Questions? Call (888) 845-2887 Hablamos Español

Ada Evening News Newspaper Archive: July 1, 1962 - Page 1

Share Page

Publication: Ada Evening News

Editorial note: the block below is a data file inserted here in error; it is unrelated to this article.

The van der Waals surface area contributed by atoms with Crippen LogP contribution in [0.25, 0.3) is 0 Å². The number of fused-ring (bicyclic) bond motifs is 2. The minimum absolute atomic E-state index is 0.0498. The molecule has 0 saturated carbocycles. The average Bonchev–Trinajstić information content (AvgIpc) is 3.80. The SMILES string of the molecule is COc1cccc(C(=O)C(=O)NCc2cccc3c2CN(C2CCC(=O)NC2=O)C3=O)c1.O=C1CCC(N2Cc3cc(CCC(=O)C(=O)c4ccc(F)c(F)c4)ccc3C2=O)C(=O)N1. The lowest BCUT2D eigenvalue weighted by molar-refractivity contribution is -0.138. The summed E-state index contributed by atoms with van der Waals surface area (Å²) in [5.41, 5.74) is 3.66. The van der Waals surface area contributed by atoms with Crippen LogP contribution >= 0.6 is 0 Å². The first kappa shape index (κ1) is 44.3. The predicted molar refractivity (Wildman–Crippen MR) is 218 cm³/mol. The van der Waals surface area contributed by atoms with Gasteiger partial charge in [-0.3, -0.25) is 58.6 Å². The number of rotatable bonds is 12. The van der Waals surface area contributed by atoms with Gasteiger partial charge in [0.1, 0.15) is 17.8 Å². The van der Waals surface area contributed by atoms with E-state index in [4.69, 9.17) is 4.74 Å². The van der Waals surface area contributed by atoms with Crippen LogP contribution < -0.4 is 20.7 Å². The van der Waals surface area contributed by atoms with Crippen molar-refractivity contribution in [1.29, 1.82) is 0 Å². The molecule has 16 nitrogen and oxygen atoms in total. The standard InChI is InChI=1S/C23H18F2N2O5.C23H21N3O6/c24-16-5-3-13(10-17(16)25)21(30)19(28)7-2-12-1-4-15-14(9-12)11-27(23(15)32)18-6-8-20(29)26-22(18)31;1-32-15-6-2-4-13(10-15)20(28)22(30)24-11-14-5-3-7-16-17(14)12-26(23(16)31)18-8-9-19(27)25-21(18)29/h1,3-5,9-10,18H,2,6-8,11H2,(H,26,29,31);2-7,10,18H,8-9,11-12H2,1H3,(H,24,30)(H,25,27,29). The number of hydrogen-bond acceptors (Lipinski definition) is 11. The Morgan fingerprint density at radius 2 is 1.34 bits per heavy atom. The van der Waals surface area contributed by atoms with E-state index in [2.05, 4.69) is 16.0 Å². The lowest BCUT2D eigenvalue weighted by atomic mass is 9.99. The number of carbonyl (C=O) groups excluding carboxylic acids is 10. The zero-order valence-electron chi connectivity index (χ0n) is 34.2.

Location: Ada, Oklahoma

Issue Date:

Get 1 more page view just for clicking

to like us on Facebook